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How Do We Know the Universe is Expanding?


Whenever we discuss the universe, one characteristic that always comes up is expansion. The universe is expanding, growing in every direction at once, becoming more vast with each passing moment. How do we know this with any amount of certainty, though? After all, shouldn’t it be difficult to tell if something so incredibly huge is moving in any way at all? Here’s how we can say, almost definitively, that the universe is expanding:


1. Einstein’s calculations predicted expansion (or contraction).
Einstein is famous for his many contributions to science, most notably his theory of General Relativity. This theory tells us a lot about the universe as a whole, but one of the stunning conclusions is that the universe is not static and unchanging. According to general relativity, it must be either expanding or contracting. But which is it? To answer that, we needed a few key observations.


2. Hubble’s famous observations gave us direct evidence.
Hubble became one of the world’s most beloved astronomers when he studied the Doppler effect of distant galaxies. According to the theories in his time, some galaxies should be moving towards us, and some should be moving away from us, in a relatively equal division. These motions would be observable using their either redshift or blueshift (light moving away from and towards us, respectively). What he discovered, however, was that most galaxies were shifted towards the red, meaning they are moving away. What’s more, the farther away a galaxy is, the faster it zooms away! Hubble’s observations have been checked and rechecked, and similar results confirm that indeed, expansion can be seen.

3. The Big Bang Theory Model suggests expansion.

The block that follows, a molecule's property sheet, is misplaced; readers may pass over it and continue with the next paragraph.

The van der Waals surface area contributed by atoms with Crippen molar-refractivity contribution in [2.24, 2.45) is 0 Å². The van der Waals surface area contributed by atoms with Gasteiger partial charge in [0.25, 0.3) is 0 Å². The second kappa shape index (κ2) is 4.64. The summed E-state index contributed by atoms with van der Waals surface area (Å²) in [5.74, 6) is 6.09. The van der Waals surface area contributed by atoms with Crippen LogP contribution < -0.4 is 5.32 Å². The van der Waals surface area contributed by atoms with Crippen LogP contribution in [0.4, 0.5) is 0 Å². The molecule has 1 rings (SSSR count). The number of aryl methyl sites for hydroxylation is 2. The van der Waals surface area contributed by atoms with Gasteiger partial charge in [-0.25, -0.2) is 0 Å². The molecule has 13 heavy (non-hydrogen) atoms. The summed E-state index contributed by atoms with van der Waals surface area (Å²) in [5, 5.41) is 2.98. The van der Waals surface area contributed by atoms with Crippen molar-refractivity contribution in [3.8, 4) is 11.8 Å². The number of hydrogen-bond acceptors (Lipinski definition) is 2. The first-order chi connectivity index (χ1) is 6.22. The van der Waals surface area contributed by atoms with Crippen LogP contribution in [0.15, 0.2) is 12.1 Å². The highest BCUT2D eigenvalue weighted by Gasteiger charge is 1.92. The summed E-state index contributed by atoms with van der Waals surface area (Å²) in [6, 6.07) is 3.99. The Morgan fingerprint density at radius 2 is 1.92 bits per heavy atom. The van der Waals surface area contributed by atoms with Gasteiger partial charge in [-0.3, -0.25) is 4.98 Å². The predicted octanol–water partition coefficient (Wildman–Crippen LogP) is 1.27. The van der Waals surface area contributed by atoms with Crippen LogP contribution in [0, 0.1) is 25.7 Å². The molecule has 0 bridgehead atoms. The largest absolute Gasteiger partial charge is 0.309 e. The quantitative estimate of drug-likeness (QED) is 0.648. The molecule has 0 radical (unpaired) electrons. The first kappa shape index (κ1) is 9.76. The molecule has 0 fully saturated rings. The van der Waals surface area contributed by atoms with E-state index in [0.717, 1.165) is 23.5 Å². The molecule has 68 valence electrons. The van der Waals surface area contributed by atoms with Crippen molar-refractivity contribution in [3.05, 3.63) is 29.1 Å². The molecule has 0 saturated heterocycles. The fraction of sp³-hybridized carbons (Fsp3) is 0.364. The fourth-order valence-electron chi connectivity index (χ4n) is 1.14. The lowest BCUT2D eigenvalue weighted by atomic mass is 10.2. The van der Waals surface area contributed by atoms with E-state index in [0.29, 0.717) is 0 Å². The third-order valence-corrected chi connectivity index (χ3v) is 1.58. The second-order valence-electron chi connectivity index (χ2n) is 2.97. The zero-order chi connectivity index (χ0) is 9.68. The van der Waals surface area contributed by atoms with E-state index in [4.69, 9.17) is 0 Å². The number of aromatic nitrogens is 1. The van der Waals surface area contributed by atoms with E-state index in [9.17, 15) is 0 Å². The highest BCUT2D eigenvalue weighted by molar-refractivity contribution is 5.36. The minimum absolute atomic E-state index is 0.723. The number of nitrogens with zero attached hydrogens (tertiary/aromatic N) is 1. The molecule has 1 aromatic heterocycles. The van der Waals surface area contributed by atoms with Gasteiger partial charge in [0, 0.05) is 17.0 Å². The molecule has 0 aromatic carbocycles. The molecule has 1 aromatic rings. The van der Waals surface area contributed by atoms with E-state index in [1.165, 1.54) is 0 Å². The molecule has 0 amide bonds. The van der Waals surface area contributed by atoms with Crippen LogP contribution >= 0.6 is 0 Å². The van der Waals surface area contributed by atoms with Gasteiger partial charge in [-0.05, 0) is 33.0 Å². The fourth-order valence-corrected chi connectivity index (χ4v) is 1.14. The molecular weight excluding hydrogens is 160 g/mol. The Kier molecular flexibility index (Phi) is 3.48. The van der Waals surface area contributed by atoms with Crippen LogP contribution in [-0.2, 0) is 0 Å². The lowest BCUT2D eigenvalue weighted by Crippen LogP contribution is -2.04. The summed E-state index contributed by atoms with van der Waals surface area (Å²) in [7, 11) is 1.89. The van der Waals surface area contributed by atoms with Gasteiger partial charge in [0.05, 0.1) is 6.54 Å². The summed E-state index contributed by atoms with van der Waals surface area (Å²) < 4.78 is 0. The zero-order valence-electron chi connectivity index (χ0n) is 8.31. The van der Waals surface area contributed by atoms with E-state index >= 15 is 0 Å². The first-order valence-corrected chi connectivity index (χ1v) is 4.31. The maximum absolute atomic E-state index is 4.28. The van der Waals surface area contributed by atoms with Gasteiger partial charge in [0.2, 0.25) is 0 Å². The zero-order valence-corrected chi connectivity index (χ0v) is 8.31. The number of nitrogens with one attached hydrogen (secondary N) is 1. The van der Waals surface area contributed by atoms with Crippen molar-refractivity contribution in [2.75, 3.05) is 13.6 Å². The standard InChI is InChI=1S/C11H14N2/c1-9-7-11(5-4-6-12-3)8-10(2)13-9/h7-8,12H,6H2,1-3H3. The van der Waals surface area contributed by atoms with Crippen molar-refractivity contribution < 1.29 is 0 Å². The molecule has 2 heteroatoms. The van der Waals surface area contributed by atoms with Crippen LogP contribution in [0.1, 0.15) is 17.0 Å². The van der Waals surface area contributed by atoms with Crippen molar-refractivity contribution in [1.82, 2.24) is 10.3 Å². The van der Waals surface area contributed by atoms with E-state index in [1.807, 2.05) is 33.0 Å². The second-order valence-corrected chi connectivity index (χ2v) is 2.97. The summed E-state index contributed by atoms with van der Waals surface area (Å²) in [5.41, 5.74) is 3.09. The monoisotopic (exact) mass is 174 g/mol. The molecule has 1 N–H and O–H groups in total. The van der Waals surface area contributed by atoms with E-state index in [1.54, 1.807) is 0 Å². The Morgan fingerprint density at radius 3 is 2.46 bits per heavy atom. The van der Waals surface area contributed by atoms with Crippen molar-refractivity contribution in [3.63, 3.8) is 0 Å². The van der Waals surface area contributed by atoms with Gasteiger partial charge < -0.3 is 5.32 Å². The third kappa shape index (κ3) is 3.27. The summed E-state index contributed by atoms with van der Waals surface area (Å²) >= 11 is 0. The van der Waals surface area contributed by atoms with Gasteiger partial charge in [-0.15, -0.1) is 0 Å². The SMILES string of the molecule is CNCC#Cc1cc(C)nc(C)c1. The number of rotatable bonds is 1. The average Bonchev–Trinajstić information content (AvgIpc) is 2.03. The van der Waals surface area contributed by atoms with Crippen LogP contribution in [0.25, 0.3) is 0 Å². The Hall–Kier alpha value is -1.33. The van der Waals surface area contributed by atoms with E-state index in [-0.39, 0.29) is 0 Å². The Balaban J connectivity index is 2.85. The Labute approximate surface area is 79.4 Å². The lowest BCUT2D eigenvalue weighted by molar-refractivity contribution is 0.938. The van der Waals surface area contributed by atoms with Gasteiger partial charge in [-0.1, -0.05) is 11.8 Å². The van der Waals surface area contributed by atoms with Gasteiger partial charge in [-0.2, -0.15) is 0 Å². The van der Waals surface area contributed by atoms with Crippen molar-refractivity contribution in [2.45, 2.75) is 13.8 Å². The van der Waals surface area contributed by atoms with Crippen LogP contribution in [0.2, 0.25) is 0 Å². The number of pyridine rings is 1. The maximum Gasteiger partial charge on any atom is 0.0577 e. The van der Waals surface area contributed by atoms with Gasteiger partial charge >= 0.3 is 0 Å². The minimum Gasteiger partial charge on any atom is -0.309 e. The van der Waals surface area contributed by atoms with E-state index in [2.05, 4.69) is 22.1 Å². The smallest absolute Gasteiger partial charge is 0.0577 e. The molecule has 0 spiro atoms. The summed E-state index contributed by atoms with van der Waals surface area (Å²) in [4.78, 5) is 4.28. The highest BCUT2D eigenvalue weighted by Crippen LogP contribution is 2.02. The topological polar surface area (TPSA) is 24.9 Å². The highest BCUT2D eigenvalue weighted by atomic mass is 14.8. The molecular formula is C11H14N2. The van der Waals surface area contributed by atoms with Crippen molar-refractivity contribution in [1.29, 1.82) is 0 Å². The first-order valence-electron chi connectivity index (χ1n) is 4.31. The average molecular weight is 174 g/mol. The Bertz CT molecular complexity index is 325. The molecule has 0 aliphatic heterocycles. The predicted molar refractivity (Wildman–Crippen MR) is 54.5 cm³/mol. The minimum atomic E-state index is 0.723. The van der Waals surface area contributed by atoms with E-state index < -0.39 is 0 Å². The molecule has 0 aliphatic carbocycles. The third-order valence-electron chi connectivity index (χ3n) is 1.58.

As a final piece of support for the idea of expansion comes from the main theory for how our universe began. The Big Bang was characterized by a period of rapid inflation, when space-time itself expanded outwards in a flash. This expansion should still be occurring today, and according to Hubble and many others, it is.
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A few notes. Point number 1 - Einstein GR cosmological constant also allows for a steady-state universe that does not expand or contract, ref - "Relativity The Special and The General Theory", A Clear Explanation that Anyone Can Understand by Albert Einstein, Crown Publishers, INC, 1961.

The Hubble constant or H0 is difficult to pin down as studies since the 1930s and present measurements and revisions indicate. The rapid inflation epoch of the Big Bang model, is a later revision made by Alan Guth et al. The standard Big Bang model developed in the late 1940s by George Gamow and Ralph Alpher did not feature this. The smoothness and homogeneity of the cosmic microwave background needed inflation to get around problems with limited velocity defined by c in Special Relativity. In inflation, 3D space expands many times faster than c-something we do not see in astronomy or in labs on Earth experiments.